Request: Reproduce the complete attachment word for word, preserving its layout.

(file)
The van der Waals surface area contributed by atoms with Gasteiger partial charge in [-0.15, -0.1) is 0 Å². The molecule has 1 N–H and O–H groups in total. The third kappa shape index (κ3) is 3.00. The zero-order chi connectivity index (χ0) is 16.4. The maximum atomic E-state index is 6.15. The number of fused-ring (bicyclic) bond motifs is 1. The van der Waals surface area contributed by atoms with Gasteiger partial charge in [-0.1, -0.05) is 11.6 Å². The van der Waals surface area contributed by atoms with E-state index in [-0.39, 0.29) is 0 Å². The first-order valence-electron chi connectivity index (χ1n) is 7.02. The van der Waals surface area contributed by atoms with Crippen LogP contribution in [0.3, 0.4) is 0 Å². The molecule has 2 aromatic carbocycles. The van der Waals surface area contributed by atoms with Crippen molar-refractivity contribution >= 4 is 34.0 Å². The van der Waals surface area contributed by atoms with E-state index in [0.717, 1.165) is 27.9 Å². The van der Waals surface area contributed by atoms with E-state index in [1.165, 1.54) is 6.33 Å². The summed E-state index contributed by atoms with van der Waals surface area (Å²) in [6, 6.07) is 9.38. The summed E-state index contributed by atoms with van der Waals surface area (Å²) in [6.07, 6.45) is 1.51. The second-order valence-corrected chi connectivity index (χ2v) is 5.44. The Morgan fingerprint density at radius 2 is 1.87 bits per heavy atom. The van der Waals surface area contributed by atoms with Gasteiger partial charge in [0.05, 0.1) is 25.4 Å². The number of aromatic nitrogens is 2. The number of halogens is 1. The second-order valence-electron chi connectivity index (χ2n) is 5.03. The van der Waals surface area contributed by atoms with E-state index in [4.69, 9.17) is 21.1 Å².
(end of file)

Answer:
The van der Waals surface area contributed by atoms with Gasteiger partial charge in [-0.15, -0.1) is 0 Å². The molecule has 1 N–H and O–H groups in total. The third kappa shape index (κ3) is 3.00. The zero-order chi connectivity index (χ0) is 16.4. The maximum atomic E-state index is 6.15. The number of fused-ring (bicyclic) bond motifs is 1. The van der Waals surface area contributed by atoms with Gasteiger partial charge in [-0.1, -0.05) is 11.6 Å². The van der Waals surface area contributed by atoms with E-state index in [-0.39, 0.29) is 0 Å². The first-order valence-electron chi connectivity index (χ1n) is 7.02. The van der Waals surface area contributed by atoms with Crippen LogP contribution in [0.3, 0.4) is 0 Å². The molecule has 2 aromatic carbocycles. The van der Waals surface area contributed by atoms with Crippen molar-refractivity contribution >= 4 is 34.0 Å². The van der Waals surface area contributed by atoms with E-state index in [0.717, 1.165) is 27.9 Å². The van der Waals surface area contributed by atoms with E-state index in [1.165, 1.54) is 6.33 Å². The summed E-state index contributed by atoms with van der Waals surface area (Å²) in [6, 6.07) is 9.38. The summed E-state index contributed by atoms with van der Waals surface area (Å²) in [6.07, 6.45) is 1.51. The second-order valence-corrected chi connectivity index (χ2v) is 5.44. The Morgan fingerprint density at radius 2 is 1.87 bits per heavy atom. The van der Waals surface area contributed by atoms with Gasteiger partial charge in [0.05, 0.1) is 25.4 Å². The number of aromatic nitrogens is 2. The number of halogens is 1. The second-order valence-electron chi connectivity index (χ2n) is 5.03. The van der Waals surface area contributed by atoms with E-state index in [4.69, 9.17) is 21.1 Å².